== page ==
Skip to content

6th January – Paul Nesbitt

8 January, 2014

Paul, from Surrey Woodturners, is a regular demonstrator at Hampshire. Tonight his topic was a table lamp made without the need of a long hole borer. This he achieved by making the stem in two pieces which plugged together.

First he warned that legislation now requires the power cable to be fitted with a moulded-on plug and to be attached to the bulb socket by an electrician. I haven’t checked up on this but I suggest that if you are planning to make lamps for sale you ought to be careful. Maybe some qualified member could advise us about this?

Pauls Table Lamp

Each piece of the stem was made from square section and the first was gripped in a chuck and drilled with an 8 mm hole on the lathe as far as the drill length allowed. A spigot was turned on the end and the piece reversed and drilled again from the other end. If you are lucky the holes will meet in the middle. As long as the alignment allows the power cable to pass, that’s OK. Whilst in the chuck a rebate was turned at the end to take the spigot of the other section. Each piece was then turned and shaped. The top end of the upper section was faced off for the bulb holder and the top of the lower one finished with a bead using an Ashley Isles bead forming tool.

The base was made from a blank pre-cut into a rough octagon and drilled with a central hole. Normally this is used to mount on the lathe via a screw chuck but Paul had forgotten to bring one so had to improvise by holding between centres and cutting a chucking recess, tooling over the tailstock. Before turning the base, Paul drilled a radial hole for the cable exit using a battery hand drill with a guide mounted in the tool rest banjo. This could have been done after turning the base but there is a good chance that the drill will cause the grain to break out at the start of the hole. This is removed by the turning if the hole is drilled first.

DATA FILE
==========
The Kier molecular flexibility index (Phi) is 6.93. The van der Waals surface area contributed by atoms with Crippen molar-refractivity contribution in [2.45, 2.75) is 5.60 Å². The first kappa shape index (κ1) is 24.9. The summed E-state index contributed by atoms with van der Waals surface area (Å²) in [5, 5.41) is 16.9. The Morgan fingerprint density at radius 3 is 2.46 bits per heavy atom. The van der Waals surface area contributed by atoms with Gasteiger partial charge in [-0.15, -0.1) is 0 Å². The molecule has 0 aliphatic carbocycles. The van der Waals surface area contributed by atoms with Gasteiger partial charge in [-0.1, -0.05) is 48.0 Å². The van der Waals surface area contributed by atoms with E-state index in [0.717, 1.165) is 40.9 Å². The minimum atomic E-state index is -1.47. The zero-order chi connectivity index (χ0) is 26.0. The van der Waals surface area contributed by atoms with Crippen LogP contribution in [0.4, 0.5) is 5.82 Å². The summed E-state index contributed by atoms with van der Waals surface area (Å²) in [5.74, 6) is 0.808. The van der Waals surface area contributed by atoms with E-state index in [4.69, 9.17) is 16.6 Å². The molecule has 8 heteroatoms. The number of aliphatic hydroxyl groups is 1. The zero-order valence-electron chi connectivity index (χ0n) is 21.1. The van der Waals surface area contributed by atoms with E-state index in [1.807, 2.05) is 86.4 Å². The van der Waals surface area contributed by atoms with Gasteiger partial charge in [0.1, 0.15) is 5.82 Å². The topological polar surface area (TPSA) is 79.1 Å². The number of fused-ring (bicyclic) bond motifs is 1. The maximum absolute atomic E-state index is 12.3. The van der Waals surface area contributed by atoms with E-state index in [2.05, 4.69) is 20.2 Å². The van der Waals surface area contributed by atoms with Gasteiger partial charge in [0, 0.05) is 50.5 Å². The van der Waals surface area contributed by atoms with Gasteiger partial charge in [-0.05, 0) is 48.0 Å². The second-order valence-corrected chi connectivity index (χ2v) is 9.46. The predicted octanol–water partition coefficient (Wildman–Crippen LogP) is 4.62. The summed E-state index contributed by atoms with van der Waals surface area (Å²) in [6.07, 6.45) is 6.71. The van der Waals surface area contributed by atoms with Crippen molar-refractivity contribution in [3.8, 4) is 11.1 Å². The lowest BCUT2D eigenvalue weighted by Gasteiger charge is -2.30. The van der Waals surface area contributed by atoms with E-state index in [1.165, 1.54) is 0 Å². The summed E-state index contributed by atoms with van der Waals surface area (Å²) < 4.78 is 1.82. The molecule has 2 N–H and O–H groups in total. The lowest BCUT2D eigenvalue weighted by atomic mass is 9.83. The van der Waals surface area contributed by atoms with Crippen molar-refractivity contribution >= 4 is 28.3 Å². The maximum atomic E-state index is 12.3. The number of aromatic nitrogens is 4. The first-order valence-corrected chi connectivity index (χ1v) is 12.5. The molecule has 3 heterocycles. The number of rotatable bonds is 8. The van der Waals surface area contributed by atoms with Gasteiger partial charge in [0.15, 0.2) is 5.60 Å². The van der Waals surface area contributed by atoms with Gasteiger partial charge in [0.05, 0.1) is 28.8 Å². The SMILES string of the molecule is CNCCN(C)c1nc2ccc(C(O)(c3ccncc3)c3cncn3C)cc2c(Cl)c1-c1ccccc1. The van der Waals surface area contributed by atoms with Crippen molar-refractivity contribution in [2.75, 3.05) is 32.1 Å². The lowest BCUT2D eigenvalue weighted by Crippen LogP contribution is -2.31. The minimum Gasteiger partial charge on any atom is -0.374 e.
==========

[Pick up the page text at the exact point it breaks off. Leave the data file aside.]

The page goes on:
Paul with finished lamp 2

So there you are. If you want a taller lamp you can add another section to the stem. I remember a standard lamp made by the late George Gale which was made this way from about 6 sections.

 

Paul finished up by giving a critique of the gallery. There were some interesting items which can be seen on the website but only 7 of them. I suppose you were all far too busy enjoying the seasonal festivities to venture into the workshop or maybe it was awash with all this awful rain? Let’s hope for a few more items next time.

Dave Gibbard

Advertisements
No comments yet

Leave a Reply

Fill in your details below or click an icon to log in:

WordPress.com Logo

You are commenting using your WordPress.com account. Log Out / Change )

Twitter picture

You are commenting using your Twitter account. Log Out / Change )

Facebook photo

You are commenting using your Facebook account. Log Out / Change )

Google+ photo

You are commenting using your Google+ account. Log Out / Change )

Connecting to %s